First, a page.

The Code of Corporate Governance for Banks and other Financial Institutions in Nigeria was issued by the Bankers’ Committee in 2003 for application by all banks and other financial institutions operating in Nigeria. The Code of Best Practices on Corporate Governance in Nigeria was subsequently issued by the Securities and Exchange Commission (SEC) in October 2003 and was eventually replaced with the Code of Corporate Governance for Public Companies in Nigeria, 2011. This Code was anchored on five main principles of leadership, effectiveness, accountability, remuneration and relations with shareholders and was adjudged the most comprehensive code on corporate governance in Nigeria.
Other codes that have been issued by industry regulators in Nigeria include the Code of Corporate Governance for Banks in Nigeria (Post-Consolidation) issued by the Central Bank of Nigeria (CBN) in 2006, the PENCOM Code issued by the National Pension Commission (PENCOM) in 2008, the Code of Corporate Governance for the Insurance Industry issued by the National Insurance Commission (NAICOM) in 2009.
The Code of Corporate Governance for Banks and Discounts Houses in Nigeria and Guidelines for Whistle Blowing in the Nigerian Banking Industry was issued by the CBN in 2014. The Code of Corporate Governance for the Telecommunications Industry was issued by the Nigerian Communications Commission (NCC) in 2016.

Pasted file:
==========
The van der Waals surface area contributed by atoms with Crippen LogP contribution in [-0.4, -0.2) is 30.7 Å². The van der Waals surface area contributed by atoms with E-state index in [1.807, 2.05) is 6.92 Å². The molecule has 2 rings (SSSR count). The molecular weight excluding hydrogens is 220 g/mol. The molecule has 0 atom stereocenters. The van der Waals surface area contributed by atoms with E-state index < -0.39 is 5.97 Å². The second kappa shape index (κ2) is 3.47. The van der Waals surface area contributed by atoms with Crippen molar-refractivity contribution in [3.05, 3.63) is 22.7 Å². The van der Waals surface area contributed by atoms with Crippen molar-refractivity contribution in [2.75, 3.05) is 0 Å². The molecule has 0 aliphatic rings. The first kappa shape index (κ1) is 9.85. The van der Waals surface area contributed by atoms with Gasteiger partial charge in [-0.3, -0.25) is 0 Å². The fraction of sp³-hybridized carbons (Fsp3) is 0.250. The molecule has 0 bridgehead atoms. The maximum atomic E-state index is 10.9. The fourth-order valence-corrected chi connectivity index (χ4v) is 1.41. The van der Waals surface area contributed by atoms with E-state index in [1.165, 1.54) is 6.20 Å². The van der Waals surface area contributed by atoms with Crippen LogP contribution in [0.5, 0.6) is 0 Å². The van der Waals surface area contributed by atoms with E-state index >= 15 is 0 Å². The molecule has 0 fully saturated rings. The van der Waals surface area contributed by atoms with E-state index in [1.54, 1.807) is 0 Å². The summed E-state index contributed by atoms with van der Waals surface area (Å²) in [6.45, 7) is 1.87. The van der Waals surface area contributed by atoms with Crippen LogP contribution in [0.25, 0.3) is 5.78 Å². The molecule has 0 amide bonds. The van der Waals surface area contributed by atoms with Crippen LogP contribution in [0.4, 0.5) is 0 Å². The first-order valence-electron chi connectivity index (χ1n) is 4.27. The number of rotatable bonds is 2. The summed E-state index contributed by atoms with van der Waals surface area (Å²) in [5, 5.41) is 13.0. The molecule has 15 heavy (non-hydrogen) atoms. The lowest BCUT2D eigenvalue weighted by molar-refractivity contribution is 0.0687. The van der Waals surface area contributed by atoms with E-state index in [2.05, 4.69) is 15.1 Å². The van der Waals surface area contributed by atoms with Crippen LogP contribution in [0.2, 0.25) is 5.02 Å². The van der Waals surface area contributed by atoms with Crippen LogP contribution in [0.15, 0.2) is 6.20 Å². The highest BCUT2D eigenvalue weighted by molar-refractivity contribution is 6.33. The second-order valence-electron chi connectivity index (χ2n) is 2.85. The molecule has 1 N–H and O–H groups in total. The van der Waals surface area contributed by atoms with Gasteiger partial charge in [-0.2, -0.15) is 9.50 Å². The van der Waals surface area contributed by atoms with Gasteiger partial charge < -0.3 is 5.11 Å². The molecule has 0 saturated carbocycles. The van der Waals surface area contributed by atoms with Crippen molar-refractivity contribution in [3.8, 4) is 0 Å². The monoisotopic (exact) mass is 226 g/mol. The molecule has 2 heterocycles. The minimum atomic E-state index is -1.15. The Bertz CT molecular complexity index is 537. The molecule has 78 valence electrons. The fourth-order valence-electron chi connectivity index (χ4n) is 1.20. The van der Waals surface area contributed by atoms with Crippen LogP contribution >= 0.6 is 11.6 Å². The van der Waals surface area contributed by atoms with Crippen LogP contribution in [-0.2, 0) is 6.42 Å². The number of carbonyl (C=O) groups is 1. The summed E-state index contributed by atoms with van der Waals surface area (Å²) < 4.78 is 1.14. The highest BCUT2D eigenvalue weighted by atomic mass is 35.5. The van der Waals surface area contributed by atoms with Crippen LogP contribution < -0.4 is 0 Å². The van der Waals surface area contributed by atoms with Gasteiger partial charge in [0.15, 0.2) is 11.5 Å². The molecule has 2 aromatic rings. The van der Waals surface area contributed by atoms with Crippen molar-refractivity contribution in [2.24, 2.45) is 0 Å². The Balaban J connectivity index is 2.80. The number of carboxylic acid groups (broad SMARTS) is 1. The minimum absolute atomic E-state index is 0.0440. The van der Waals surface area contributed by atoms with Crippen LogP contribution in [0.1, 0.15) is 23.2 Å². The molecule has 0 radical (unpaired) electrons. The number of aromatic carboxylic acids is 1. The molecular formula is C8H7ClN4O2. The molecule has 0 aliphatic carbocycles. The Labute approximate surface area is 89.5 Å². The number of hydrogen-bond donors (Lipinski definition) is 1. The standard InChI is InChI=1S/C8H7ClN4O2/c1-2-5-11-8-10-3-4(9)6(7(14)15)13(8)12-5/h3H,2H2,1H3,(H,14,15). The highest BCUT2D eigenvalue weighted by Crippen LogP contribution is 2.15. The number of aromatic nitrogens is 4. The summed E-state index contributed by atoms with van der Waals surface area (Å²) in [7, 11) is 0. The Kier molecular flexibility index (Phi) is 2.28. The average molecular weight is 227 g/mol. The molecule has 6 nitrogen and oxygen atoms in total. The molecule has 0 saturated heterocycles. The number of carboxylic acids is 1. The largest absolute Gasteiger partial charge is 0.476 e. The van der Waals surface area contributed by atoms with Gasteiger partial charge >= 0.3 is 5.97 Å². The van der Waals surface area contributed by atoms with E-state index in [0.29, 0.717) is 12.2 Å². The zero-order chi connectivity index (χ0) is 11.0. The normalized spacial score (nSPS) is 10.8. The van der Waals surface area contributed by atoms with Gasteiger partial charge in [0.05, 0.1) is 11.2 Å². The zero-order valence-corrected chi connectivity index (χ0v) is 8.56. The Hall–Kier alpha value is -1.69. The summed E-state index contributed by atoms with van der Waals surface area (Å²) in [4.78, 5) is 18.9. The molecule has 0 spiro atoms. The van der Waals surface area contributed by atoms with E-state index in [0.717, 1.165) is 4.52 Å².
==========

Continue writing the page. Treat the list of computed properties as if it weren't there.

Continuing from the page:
The responsibility for the implementation of the foregoing Codes lies with the Board of Directors.
In 2018, the Financial Reporting Council of Nigeria (FRCN) pursuant to its objectives and functions under Sections 50 and 51(1) of the Financial Reporting Council of Nigeria Act issued the Nigerian Code of Corporate Governance (NCCG Code) 2018, which was the first national code of corporate governance to cut across all sectors of the Nigerian economy.
The NCCG Code was issued with the objective to institutionalise best governance practices in Nigerian companies and adopts an ‘apply and explain’ principles-based approach, which requires companies to take responsibility of best practice of the Code to suit their type, size and growth phase while still achieving envisaged outcomes embedded in the principles.
This NCCG Code will be treated in detail in our next edition.
Benefits of Good Corporate Governance
The right foundation for the success of a company begins with the application of a corporate governance framework which incorporates the core principles of good corporate governance such as fairness, accountability, responsibility, and transparency.
The practice fosters growth and stability of a company. Some of the benefits of good governance enjoyed by all the stakeholders are:
- Increased profitability and productivity.
- Reputational boost – Good will.
- Increased public trust and investor confidence.
- Sustainable business operations resulting from efficient risk mitigation or risk management, minimized exposure to losses and financial crisis.
- Minimised conflict between stakeholders particularly shareholders and the management.
- Ease of compliance with legal and regulatory obligations.
For further discussion and assistance with filing any of your organization’s returns, as well as providing you with Board Evaluation and Nominee services, please contact us below.